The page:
Referendums and how they are used
A referendum is the most common form of direct democracy and the one most people know about. Referendums tend to occur when an important decision is put to the people, rather than being determined by government .
Referendums can be binding ie the government must obey the result, but in the UK the results of referendums are not binding on government or Parliament. This is because Parliament is sovereign. However, it is almost unthinkable that Parliament would overturn a referendum decision which is why they can be seen to have weakened the authority of Parliament.
The first UK-wide referendum was held in 1975 on the United Kingdom’s continued membership of the European Community (European Union). but they have been used many times. Here's a list:
8 March 1973: held only in Northern Ireland – Northern Ireland sovereignty referendum on whether Northern Ireland should remain part of the United Kingdom or join the Republic of Ireland (yes to remaining part of the UK)
5 June 1975: UK – Membership of the European Community referendum on whether the UK should stay in the European Community (yes)
1 March 1979: Scotland – Scottish devolution referendum on whether there should be a Scottish Assembly (40 per cent of the electorate had to vote yes in the referendum, although a small majority voted yes this was short of the 40 per cent threshold required to enact devolution)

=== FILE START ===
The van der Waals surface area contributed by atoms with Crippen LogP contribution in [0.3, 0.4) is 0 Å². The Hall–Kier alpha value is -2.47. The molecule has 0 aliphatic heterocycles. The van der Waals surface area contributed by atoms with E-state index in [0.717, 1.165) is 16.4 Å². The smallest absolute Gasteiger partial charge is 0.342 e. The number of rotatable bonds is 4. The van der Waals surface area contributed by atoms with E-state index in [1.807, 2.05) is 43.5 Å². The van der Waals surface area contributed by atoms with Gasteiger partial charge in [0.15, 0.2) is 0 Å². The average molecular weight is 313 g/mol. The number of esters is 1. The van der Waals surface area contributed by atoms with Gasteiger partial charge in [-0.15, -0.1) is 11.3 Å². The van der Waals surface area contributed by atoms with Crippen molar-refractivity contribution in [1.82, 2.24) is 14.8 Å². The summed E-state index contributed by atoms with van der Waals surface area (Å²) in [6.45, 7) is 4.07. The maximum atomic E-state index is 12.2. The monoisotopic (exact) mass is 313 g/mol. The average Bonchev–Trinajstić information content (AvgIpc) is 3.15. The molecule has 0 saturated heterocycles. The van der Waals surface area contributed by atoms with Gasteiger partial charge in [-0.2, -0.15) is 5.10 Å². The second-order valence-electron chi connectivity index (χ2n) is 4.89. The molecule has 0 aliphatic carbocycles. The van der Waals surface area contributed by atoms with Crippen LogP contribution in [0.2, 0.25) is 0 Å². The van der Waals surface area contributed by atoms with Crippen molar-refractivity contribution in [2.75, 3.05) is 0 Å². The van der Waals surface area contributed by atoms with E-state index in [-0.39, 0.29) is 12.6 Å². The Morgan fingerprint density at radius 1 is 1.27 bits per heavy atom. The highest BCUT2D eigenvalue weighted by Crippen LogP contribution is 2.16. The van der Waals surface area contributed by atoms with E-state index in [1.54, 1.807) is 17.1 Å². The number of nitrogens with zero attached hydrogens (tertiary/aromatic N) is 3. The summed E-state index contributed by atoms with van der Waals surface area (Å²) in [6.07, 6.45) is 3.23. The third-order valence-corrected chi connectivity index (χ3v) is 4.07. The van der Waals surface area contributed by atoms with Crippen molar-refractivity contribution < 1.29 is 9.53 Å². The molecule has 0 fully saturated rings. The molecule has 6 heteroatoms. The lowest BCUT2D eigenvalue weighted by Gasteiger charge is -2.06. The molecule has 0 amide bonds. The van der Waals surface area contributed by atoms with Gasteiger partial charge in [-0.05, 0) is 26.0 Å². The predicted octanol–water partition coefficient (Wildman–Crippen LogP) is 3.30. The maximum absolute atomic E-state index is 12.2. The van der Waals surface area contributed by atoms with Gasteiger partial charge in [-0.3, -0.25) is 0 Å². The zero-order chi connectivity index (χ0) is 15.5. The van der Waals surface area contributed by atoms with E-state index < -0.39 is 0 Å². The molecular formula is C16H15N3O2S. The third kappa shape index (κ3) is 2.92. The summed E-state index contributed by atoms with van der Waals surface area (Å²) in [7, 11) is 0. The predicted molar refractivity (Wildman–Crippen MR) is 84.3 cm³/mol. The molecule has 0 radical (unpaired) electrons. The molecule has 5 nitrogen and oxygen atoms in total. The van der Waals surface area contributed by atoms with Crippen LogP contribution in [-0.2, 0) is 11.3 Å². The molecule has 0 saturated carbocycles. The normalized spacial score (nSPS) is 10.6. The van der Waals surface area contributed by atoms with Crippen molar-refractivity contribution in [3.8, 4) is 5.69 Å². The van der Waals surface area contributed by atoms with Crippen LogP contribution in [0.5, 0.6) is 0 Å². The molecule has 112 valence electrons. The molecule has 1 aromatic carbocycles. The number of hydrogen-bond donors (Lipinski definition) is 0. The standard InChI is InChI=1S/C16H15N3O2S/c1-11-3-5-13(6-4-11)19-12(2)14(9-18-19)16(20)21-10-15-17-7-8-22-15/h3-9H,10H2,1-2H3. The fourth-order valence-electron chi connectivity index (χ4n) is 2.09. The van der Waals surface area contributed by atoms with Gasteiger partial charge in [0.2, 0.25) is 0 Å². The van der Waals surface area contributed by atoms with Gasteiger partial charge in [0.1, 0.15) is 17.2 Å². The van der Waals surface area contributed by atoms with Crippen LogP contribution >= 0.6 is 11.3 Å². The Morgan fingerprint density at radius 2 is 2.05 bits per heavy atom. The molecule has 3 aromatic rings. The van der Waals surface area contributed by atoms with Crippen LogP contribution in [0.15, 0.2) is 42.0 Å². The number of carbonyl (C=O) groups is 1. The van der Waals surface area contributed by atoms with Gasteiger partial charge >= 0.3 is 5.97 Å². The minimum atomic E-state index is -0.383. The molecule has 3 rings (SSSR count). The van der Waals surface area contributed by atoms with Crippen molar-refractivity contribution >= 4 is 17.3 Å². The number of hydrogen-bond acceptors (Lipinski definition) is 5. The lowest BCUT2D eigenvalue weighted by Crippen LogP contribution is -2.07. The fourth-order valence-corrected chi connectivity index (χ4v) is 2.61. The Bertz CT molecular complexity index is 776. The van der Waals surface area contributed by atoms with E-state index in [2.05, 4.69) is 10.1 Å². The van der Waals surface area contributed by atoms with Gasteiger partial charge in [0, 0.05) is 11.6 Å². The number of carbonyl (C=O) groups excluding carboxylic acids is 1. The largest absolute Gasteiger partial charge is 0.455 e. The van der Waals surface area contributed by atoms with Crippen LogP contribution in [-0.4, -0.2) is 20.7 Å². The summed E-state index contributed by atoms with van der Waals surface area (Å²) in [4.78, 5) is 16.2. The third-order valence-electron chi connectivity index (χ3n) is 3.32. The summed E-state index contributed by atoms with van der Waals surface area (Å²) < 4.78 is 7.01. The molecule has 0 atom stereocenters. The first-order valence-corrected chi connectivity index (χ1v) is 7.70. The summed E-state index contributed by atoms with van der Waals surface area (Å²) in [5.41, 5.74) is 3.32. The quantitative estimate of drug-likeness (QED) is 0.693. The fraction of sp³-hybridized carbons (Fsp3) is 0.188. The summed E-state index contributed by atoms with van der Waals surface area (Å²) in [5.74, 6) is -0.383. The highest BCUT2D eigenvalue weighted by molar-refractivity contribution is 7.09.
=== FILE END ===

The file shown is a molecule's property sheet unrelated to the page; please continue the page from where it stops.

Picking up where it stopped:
1 March 1979: Wales – Welsh devolution referendum on whether there should be a Welsh Assembly (no)
11 September 1997: Scotland – Scottish devolution referenda on whether there should be a Scottish Parliament and whether the Scottish Parliament should have tax varying powers (both referendums received a yes vote)
18 September 1997: Wales – Welsh devolution referendum on whether there should be a National Assembly for Wales (yes)
7 May 1998: London – Greater London Authority referendum on whether there should be a Mayor of London and Greater London Authority (yes)
22 May 1998: Northern Ireland – Northern Ireland Belfast Agreement referendum on the Good Friday Agreement (yes)
3 March 2011: Wales - Welsh devolution referendum on whether the National Assembly for Wales should gain the power to legislate on a wider range of matters (yes)
5 May 2011: UK – referendum on whether to change the voting system for electing MPs to the House of Commons from first past the post to the alternative vote (no, first past the post will continue to be used to elect MPs to the House of Commons)
18 September 2014: Scotland – referendum on whether Scotland should become an independent country (no, the electorate voted 55 per cent to 45 per cent in favour of Scotland remaining within the UK.
A referendum on the UK’s membership of the European Union took place on 23 June 2016, when the UK voted to leave the EU. (remain 48% Leave 52% Turnout 72%